In 1990, Surf Style started by selling windbreakers out of the trunk of a car at a flea market in South Florida. Today, they are not only a successful retailer and brand, operating dozens of locations, but streetwear giants are paying homage to their typeface and overall look on a regular basis. But no streetwear brand has gone as far as Palace has for their Summer 2018 collection.
Collaborating with Californian sport sunglasses brand Oakley, Palace’s new pieces not only share the familiar Surf Style wordmark, but also an extremely similar overall design to the original vintage Surf Style apparel. Not to mention, Oakley has already made jackets in collaboration with Surf Style featuring their signature “Thermonuclear Protection” slogan. Palace’s Oakley collaboration is hardly the first time a popular streetwear brand has paid homage to Surf Style.
Back in 2003, Supreme released a hoodie that is a clear reference to the Surf Style logo. The hoodie was donned by none other than the Louis Vuitton Don himself, Kanye West. In a photoshoot done by Fredric Reshew, West can be seen with a rare ear-to-ear grin, rocking his newly received Roc-A-Fella chain over the brown Supreme hoodie.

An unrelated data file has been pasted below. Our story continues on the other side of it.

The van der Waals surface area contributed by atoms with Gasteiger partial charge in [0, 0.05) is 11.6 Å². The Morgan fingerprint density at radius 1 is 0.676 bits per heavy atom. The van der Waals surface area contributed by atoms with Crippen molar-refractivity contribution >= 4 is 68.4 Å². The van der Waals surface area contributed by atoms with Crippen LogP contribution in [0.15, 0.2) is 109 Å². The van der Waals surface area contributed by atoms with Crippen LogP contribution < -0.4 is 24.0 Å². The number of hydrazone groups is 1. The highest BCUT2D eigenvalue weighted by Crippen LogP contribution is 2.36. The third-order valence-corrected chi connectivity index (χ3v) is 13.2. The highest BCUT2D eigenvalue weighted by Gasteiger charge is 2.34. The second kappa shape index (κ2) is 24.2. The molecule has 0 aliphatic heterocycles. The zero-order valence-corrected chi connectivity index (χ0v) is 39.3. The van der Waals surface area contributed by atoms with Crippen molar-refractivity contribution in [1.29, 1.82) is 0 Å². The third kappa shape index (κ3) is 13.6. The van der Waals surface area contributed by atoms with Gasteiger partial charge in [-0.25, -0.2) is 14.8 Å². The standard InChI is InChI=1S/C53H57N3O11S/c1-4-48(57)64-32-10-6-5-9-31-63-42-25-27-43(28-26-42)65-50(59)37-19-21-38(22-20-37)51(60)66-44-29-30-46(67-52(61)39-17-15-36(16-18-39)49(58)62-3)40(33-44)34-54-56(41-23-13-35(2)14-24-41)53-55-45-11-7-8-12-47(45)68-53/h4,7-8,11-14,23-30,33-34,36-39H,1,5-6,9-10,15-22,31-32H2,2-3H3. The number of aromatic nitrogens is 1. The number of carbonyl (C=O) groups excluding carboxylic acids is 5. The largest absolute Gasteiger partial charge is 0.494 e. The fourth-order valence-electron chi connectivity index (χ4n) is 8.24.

Throughout the years, Supreme would go on to release stickers, cruiser decks, tank tops, keychains, and New Era hats all containing the Supreme logo in the Surf Style font. Most recently, Supreme dropped another reference to the Surf Style logo in Spring/Summer 2015 with their long sleeve “Arena Top” and snapback. Both became instant classics.
So why are top streetwear brands honoring a mass-producing surf brand that sells $45 jackets and $15 t-shirts? The reason goes all the way back to the roots of streetwear. Often considered the father of modern streetwear, Shawn Stussy (founder of Stussy) was manufacturing surfboards in Laguna Beach during the early 1980s. A few years later, Shawn partnered with Frank Sinatra (no relation to the singer) to sell apparel, which became popular amongst surfers, skaters, and other underground subcultures of the late ‘80s and ‘90s, birthing the the streetwear category as we know it today.
Surf culture will always have a tie to streetwear, no matter how different surf and street styles have become today. It’s clear that Palace is well aware of the sports’ significance to the culture, and paying tribute to Surf Style only further cements the importance of understanding streetwear history.